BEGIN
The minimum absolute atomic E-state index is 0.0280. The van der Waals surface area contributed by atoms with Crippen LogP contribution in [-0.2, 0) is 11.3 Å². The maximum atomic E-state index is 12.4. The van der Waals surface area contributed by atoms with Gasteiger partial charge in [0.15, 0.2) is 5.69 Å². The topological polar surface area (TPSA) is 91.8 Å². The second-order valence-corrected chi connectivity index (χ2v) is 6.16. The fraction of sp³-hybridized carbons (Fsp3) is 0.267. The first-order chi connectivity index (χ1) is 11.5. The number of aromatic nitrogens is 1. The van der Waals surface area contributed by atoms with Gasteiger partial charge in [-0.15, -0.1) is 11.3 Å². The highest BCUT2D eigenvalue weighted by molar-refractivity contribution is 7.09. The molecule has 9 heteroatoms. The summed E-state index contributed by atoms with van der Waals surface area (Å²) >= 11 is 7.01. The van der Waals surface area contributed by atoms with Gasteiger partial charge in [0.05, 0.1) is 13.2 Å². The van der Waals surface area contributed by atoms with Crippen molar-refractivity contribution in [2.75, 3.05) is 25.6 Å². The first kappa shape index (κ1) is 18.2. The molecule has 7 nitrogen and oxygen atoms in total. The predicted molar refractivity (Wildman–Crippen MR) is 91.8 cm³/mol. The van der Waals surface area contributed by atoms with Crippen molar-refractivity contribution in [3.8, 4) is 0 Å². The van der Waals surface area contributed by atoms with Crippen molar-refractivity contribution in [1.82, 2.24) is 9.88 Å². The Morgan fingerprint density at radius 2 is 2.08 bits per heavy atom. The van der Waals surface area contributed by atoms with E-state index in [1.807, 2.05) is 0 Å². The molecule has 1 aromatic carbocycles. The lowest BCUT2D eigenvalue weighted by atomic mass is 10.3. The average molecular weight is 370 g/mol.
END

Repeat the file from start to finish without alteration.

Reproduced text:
The minimum absolute atomic E-state index is 0.0280. The van der Waals surface area contributed by atoms with Crippen LogP contribution in [-0.2, 0) is 11.3 Å². The maximum atomic E-state index is 12.4. The van der Waals surface area contributed by atoms with Gasteiger partial charge in [0.15, 0.2) is 5.69 Å². The topological polar surface area (TPSA) is 91.8 Å². The second-order valence-corrected chi connectivity index (χ2v) is 6.16. The fraction of sp³-hybridized carbons (Fsp3) is 0.267. The first-order chi connectivity index (χ1) is 11.5. The number of aromatic nitrogens is 1. The van der Waals surface area contributed by atoms with Gasteiger partial charge in [-0.15, -0.1) is 11.3 Å². The highest BCUT2D eigenvalue weighted by molar-refractivity contribution is 7.09. The molecule has 9 heteroatoms. The summed E-state index contributed by atoms with van der Waals surface area (Å²) >= 11 is 7.01. The van der Waals surface area contributed by atoms with Gasteiger partial charge in [0.05, 0.1) is 13.2 Å². The van der Waals surface area contributed by atoms with Crippen molar-refractivity contribution in [2.75, 3.05) is 25.6 Å². The first kappa shape index (κ1) is 18.2. The molecule has 7 nitrogen and oxygen atoms in total. The predicted molar refractivity (Wildman–Crippen MR) is 91.8 cm³/mol. The van der Waals surface area contributed by atoms with Crippen molar-refractivity contribution in [3.8, 4) is 0 Å². The van der Waals surface area contributed by atoms with Crippen molar-refractivity contribution in [1.82, 2.24) is 9.88 Å². The Morgan fingerprint density at radius 2 is 2.08 bits per heavy atom. The van der Waals surface area contributed by atoms with E-state index in [1.807, 2.05) is 0 Å². The molecule has 1 aromatic carbocycles. The lowest BCUT2D eigenvalue weighted by atomic mass is 10.3. The average molecular weight is 370 g/mol.